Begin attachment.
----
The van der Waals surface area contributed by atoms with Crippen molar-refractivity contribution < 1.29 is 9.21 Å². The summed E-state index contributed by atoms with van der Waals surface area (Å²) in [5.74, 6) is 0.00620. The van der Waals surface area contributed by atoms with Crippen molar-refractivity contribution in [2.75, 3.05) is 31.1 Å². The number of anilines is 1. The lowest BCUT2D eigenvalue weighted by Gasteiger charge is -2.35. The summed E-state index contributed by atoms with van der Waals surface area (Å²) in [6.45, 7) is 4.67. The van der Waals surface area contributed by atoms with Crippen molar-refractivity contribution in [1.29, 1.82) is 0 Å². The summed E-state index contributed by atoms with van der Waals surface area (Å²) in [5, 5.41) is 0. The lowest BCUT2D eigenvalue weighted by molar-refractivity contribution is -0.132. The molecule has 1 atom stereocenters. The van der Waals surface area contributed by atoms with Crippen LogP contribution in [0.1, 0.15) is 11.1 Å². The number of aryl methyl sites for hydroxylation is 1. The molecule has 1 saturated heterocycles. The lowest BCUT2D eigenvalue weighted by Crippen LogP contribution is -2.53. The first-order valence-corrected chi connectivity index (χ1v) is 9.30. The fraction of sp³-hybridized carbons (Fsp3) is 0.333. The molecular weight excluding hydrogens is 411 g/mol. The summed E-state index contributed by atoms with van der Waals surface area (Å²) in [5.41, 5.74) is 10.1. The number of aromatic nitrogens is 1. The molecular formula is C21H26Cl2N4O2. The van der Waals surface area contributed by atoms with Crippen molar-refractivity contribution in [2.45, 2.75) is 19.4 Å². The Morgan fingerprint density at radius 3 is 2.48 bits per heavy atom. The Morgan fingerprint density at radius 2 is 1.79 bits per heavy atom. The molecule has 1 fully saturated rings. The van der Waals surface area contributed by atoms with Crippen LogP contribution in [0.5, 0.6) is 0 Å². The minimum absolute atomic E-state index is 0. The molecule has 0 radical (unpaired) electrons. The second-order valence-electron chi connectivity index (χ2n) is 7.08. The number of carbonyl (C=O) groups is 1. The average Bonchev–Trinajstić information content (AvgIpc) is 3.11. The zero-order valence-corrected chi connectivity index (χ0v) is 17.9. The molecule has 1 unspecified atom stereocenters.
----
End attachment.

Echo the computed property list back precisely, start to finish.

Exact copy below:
The van der Waals surface area contributed by atoms with Crippen molar-refractivity contribution < 1.29 is 9.21 Å². The summed E-state index contributed by atoms with van der Waals surface area (Å²) in [5.74, 6) is 0.00620. The van der Waals surface area contributed by atoms with Crippen molar-refractivity contribution in [2.75, 3.05) is 31.1 Å². The number of anilines is 1. The lowest BCUT2D eigenvalue weighted by Gasteiger charge is -2.35. The summed E-state index contributed by atoms with van der Waals surface area (Å²) in [6.45, 7) is 4.67. The van der Waals surface area contributed by atoms with Crippen molar-refractivity contribution in [1.29, 1.82) is 0 Å². The summed E-state index contributed by atoms with van der Waals surface area (Å²) in [5, 5.41) is 0. The lowest BCUT2D eigenvalue weighted by molar-refractivity contribution is -0.132. The molecule has 1 atom stereocenters. The van der Waals surface area contributed by atoms with Crippen LogP contribution in [0.1, 0.15) is 11.1 Å². The number of aryl methyl sites for hydroxylation is 1. The molecule has 1 saturated heterocycles. The lowest BCUT2D eigenvalue weighted by Crippen LogP contribution is -2.53. The first-order valence-corrected chi connectivity index (χ1v) is 9.30. The fraction of sp³-hybridized carbons (Fsp3) is 0.333. The molecular weight excluding hydrogens is 411 g/mol. The summed E-state index contributed by atoms with van der Waals surface area (Å²) in [5.41, 5.74) is 10.1. The number of aromatic nitrogens is 1. The molecular formula is C21H26Cl2N4O2. The van der Waals surface area contributed by atoms with Crippen molar-refractivity contribution in [2.45, 2.75) is 19.4 Å². The Morgan fingerprint density at radius 3 is 2.48 bits per heavy atom. The Morgan fingerprint density at radius 2 is 1.79 bits per heavy atom. The molecule has 1 fully saturated rings. The van der Waals surface area contributed by atoms with Crippen LogP contribution in [0.5, 0.6) is 0 Å². The minimum absolute atomic E-state index is 0. The molecule has 0 radical (unpaired) electrons. The second-order valence-electron chi connectivity index (χ2n) is 7.08. The number of carbonyl (C=O) groups is 1. The average Bonchev–Trinajstić information content (AvgIpc) is 3.11. The zero-order valence-corrected chi connectivity index (χ0v) is 17.9. The molecule has 1 unspecified atom stereocenters.